The Anonymous Widower

HS2 Trials UK’s First Electric Forklift

The title of this post, is the same as that of this article on Rail Technology Magazine.

This is the introductory paragraph.

In their efforts to lessen their carbon footprint and support the country’s green economic recovery, HS2 are trailing the UK’s first electric forklift on one of its major construction sites in London.

The construction industry is certainly thinking about cutting its emissions.

July 7, 2020 Posted by | Transport | , , , | 3 Comments

JCB Unveils World’s First Hydrogen Digger

The title of this post is the same as that of this article on International Vehicle Technology.

The signs have been there for some time.

  • JCB are one of the backers of ITM Power, who make large scale electrolysers in Rotherham.
  • Jo Bamford has a hydrogen company called Ryse.
  • Jo Bamford took over Wrightbus and is saying he’ll be building thousands of hydrogen buses a year.
  • Ryse have planning permission for a giant hydrogen electrolyser at Herne Bay.

To me, it is totally logical, that JCB build a hydrogen-powered digger.

And it appears they have got there first!

July 2, 2020 Posted by | Hydrogen | , , , , , , , | Leave a comment

Crossrail Parts Company With Costain Skanska At Bond Street

The title of this post, is the same as that on this article on Construction Enquirer.

This is the introductory paragraph.

Costain/Skanska joint venture’s troubled Crossrail contract at Bond Street Station has been ended early.

It appears to be a mutual decision and in my opinion such a decision is very rare, especially as Costain/Skanska’s other project at Paddington station seems to be progressing as expected.

Could it be that the architects designed a project that was unbuildable? Or one where the architects didn’t think about the project management needed to build it?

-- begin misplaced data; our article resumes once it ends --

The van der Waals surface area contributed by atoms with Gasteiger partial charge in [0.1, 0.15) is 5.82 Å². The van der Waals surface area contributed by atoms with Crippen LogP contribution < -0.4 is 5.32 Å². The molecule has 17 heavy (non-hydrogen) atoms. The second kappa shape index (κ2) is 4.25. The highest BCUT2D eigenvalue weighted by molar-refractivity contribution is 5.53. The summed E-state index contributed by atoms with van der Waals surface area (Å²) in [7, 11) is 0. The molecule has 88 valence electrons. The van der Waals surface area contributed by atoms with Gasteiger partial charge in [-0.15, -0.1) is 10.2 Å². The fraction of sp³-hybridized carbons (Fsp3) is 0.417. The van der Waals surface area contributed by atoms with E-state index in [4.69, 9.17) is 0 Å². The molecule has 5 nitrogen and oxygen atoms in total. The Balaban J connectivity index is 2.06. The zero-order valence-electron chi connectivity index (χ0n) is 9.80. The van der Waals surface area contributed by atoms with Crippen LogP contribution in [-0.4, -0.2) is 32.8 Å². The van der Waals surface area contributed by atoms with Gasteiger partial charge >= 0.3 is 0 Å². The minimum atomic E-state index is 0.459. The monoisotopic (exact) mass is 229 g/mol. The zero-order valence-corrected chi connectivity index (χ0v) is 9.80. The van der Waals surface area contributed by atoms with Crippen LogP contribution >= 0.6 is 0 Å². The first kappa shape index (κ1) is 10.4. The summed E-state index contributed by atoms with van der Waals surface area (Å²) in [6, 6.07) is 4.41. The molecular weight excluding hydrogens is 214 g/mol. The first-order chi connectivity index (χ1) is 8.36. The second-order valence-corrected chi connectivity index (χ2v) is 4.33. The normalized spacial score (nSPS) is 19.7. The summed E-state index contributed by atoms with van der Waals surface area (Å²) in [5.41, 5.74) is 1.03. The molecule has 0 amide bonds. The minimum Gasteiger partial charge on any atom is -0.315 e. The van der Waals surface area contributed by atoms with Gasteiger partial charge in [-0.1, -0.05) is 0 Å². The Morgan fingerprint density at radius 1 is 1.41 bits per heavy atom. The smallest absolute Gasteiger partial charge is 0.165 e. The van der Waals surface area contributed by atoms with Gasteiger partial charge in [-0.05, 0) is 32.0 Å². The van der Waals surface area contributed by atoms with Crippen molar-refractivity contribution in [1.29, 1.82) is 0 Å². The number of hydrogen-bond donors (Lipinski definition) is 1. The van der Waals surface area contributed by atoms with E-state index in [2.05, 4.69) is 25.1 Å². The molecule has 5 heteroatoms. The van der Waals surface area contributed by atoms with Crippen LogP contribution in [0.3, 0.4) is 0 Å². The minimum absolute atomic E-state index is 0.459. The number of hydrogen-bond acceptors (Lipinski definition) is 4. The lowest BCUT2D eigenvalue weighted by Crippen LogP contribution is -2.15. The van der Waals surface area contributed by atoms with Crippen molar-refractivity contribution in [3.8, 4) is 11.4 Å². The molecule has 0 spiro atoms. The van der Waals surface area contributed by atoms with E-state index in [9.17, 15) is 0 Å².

June 25, 2020 Posted by | Transport | , , , | Leave a comment

Some Pictures Of Platform Edges On The Uckfield Branch

I took these pictures on my visit to Eridge station yesterday.

The platform edges are a very mixed bunch.

  • Some are only a couple of years old and were built, as part of new platform extensions.
  • Some were built using pre-fabricated components.
  • Some are of fairly indeterminate age.
  • The ones at Eridge station probably date from when the station was opened in 1868.

I would suspect that your patio is in better condition than some of these important interfaces between train and platform.

So why did I photograph them?

In First Of A Kind Funding Awarded For 25 Rail Innovation Projects, Project Number Number 4 from Sheffield Hallam University was entitled Illumin Heated Concrete Platform Coper Slabs and was described like this.

Illuminated and heated low-energy concrete slabs for station platforms, which automatically switch on in freezing conditions to help prevent passengers from slipping on ice.

Some more information was given in Heated Railway Platforms Tested To Avoid Ice Accidents.

Could these platforms be fitted to a set of platform edges like these?

I would hope so.

If so, new smoother platforms and not just the edges, would also hope to cut small falls.

June 24, 2020 Posted by | Transport | , , , | Leave a comment

Heated Railway Platforms Tested To Avoid Ice Accidents

The title of this post is the same as the first part of the title on this article on Engineering and Technology.

The platforms have been developed by researchers at Sheffield Hallam University and have received a share of the Government funding, I wrote about in First Of A Kind Funding Awarded For 25 Rail Innovation Projects, where it is Project 4.

These paragraphs describe the project.

The concrete slabs come with a built-in heating system that activates in freezing conditions to prevent dangerous icy conditions for passengers.

Rail Safety and Standards Board figures show that 19 people were killed and more than 7,000 were injured in accidents around platform edges on Britain’s railways in a recent five-year period.

It looks like there’s scope for this simple idea to save a few lives.

COVID-19 Reconstruction Projects

If the trial installation or installations, that will be paid for by the Government grant is or are a success, I can see large numbers of the UK’s three thousand or so stations being fitted with these platforms.

This is surely the sort of project, that could be rolled out on lots of sites across the UK to get the constriction industry working again, after COVID-19!